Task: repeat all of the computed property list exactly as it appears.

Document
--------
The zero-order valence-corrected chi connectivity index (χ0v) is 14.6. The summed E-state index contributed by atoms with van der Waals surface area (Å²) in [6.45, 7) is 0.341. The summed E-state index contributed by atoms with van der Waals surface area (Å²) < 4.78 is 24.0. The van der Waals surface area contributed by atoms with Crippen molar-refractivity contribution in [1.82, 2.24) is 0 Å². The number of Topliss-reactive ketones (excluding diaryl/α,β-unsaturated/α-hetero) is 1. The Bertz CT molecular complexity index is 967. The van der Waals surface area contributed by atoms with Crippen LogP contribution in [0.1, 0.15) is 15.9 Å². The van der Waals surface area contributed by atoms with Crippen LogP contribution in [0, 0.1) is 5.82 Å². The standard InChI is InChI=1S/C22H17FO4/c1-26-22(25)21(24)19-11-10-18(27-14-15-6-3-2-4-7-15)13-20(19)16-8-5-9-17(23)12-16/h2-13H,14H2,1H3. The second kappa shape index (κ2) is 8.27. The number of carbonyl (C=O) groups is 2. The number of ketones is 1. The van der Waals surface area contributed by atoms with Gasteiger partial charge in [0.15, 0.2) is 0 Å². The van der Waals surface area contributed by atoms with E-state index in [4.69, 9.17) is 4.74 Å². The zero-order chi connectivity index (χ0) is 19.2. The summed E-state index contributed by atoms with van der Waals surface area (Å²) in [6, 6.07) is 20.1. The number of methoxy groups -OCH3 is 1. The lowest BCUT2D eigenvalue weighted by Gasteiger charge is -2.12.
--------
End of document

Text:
The zero-order valence-corrected chi connectivity index (χ0v) is 14.6. The summed E-state index contributed by atoms with van der Waals surface area (Å²) in [6.45, 7) is 0.341. The summed E-state index contributed by atoms with van der Waals surface area (Å²) < 4.78 is 24.0. The van der Waals surface area contributed by atoms with Crippen molar-refractivity contribution in [1.82, 2.24) is 0 Å². The number of Topliss-reactive ketones (excluding diaryl/α,β-unsaturated/α-hetero) is 1. The Bertz CT molecular complexity index is 967. The van der Waals surface area contributed by atoms with Crippen LogP contribution in [0.1, 0.15) is 15.9 Å². The van der Waals surface area contributed by atoms with Crippen LogP contribution in [0, 0.1) is 5.82 Å². The standard InChI is InChI=1S/C22H17FO4/c1-26-22(25)21(24)19-11-10-18(27-14-15-6-3-2-4-7-15)13-20(19)16-8-5-9-17(23)12-16/h2-13H,14H2,1H3. The second kappa shape index (κ2) is 8.27. The number of carbonyl (C=O) groups is 2. The number of ketones is 1. The van der Waals surface area contributed by atoms with Gasteiger partial charge in [0.15, 0.2) is 0 Å². The van der Waals surface area contributed by atoms with E-state index in [4.69, 9.17) is 4.74 Å². The zero-order chi connectivity index (χ0) is 19.2. The summed E-state index contributed by atoms with van der Waals surface area (Å²) in [6, 6.07) is 20.1. The number of methoxy groups -OCH3 is 1. The lowest BCUT2D eigenvalue weighted by Gasteiger charge is -2.12.